In July MacArthur's Intelligence Chief, Maj. Gen. Charles A. Willoughby, warned of between 210,000 and 280,000 battle casualties in the push to the "stop line" one-third of the way up Kyushu. Even when rounded down to a conservative 200,000, this figure implied a total of nearly 500,000 all-causes losses, of whom perhaps 50,000 might return to duty after light to moderate care.
The US Sixth Army, the formation tasked with carrying out the major land fighting on Kyushu, estimated a figure of 394,859 casualties serious enough to be permanently removed from unit roll calls during the first 120 days on Kyushu, barely enough to avoid outstripping the planned replacement stream.
Secretary of War Henry L. Stimson stated "We shall in my opinion have to go through an even more bitter finish fight than in Germany. We shall incur the losses incident to such a war and we shall leave the Japanese islands even more thoroughly destroyed than was the case with Germany." From D-Day to V-E day, the Western Allies alone suffered some 766,294 casualties
In the spring of 1945, the Army Service Forces under Lt. Gen. Brehon B. Somervell was working under a figure of "approximately" 720,000 for the projected replacements needed for "dead and evacuated wounded" through December 31, 1946. These figures are for Army and Army Air force personnel only, and do not include replacements needed for the Navy and Marine Corps.
A study done for Secretary of War Henry Stimson's staff by William Shockley estimated that conquering Japan would cost 1.7–4 million American casualties, including 400,000–800,000 fatalities, and five to ten million Japanese fatalities. The key assumption was large-scale participation by civilians in the defense of Japan.
Outside the government, well-informed civilians were also making guesses. Kyle Palmer, war correspondent for the Los Angeles Times, said half a million to a million Americans would die by the end of the war. Herbert Hoover, in memorandums submitted to Truman and Stimson, also estimated 500,000 to 1,000,000 fatalities, and those were believed to be conservative estimates; but it is not known if Hoover discussed these specific figures in his meetings with Truman. The chief of the Army Operations division thought them “entirely too high” under “our present plan of campaign.”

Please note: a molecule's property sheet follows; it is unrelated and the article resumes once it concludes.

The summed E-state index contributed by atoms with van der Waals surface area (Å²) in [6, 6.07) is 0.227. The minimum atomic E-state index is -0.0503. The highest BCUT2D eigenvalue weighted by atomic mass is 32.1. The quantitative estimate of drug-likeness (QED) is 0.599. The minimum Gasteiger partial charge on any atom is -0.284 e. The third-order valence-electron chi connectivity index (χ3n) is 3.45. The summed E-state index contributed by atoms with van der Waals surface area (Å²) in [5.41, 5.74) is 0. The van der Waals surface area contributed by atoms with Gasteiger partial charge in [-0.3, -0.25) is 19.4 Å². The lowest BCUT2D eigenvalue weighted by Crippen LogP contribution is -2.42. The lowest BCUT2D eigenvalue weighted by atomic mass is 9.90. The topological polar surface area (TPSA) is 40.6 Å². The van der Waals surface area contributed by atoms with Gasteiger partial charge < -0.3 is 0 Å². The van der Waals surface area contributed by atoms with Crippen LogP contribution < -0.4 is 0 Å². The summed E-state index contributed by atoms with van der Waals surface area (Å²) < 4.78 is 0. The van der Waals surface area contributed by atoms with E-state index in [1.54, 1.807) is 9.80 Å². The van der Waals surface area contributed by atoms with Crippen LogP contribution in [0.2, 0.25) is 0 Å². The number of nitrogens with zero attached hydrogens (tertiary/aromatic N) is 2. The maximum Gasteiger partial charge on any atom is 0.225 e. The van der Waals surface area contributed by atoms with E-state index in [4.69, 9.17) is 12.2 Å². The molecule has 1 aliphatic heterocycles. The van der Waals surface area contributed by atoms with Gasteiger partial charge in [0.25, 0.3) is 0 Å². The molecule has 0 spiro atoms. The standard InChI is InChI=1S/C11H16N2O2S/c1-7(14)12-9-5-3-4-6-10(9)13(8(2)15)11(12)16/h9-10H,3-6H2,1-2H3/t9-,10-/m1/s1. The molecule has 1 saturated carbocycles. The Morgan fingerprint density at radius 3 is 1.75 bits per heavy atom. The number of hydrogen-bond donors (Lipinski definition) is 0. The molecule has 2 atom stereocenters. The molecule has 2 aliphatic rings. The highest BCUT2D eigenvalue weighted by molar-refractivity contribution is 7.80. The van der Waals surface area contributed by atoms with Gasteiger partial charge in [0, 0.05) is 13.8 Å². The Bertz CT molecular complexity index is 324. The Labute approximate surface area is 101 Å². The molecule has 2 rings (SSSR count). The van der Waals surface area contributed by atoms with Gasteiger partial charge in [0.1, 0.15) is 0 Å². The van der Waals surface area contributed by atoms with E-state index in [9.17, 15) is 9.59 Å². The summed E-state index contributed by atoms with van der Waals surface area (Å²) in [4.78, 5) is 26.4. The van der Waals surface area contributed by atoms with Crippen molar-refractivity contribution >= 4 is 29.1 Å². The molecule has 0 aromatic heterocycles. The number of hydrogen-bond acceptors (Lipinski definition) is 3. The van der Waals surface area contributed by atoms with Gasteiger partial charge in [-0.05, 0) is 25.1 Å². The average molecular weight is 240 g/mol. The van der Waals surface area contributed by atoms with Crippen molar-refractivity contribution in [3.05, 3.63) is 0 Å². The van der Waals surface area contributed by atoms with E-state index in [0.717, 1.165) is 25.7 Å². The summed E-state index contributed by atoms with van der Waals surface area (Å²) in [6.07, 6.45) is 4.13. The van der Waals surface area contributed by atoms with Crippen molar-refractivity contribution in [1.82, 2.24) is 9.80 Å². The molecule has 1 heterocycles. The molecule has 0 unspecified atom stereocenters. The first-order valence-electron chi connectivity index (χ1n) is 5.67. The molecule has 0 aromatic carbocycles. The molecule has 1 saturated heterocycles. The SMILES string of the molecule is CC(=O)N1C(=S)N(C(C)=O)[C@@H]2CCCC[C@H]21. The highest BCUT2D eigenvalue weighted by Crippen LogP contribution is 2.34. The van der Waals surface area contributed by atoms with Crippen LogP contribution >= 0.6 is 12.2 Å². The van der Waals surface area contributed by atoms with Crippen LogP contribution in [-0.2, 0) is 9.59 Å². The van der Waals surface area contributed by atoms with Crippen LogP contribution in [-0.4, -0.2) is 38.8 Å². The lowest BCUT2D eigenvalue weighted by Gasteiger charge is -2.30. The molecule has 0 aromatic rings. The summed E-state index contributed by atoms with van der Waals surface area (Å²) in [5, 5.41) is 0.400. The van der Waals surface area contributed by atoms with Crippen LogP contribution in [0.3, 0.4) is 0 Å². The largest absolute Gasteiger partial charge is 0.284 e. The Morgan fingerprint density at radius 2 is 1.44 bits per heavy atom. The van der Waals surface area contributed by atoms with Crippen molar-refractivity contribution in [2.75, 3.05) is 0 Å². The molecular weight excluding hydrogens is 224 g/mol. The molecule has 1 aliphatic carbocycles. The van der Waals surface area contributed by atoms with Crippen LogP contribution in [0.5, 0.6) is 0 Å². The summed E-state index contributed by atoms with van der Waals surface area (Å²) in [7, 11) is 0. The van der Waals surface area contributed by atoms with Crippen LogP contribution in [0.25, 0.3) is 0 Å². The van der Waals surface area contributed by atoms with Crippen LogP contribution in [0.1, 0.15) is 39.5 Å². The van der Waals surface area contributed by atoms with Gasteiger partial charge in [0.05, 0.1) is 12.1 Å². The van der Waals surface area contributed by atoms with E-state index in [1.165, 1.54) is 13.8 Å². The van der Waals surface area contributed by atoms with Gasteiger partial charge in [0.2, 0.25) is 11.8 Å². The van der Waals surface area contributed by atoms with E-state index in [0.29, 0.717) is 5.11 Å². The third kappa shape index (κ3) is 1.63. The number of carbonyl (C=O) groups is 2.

The Battle of Okinawa resulted in 72,000 US casualties in 82 days, of whom 12,510 were killed or missing (this is conservative, because it excludes several thousand US soldiers who died after the battle indirectly, from their wounds). The entire island of Okinawa is 464 sq mi (1,200 km2). If the US casualty rate during the invasion of Japan had been only 5% as high per unit area as it was at Okinawa, the US would still have lost 297,000 soldiers (killed or missing).
In evaluating these estimates, especially those based on projected Japanese troop strength (such as General MacArthur’s), it is important to consider what was known about the state of Japanese defenses at the time, as well as the actual condition of those defenses (MacArthur’s staff believed Japanese manpower on Kyushu to be roughly 300,000, more than 300 percent below the actual total). Nearly 500,000 Purple Heart medals (awarded for combat casualties) were manufactured in anticipation of the casualties resulting from the invasion of Japan; the number exceeded that of all American military casualties of the 65 years following the end of World War II, including the Korean and Vietnam Wars. In 2003, there were still 120,000 of these Purple Heart medals in stock. There were so many left that combat units in Iraq and Afghanistan were able to keep Purple Hearts on hand for immediate award to soldiers wounded in the field.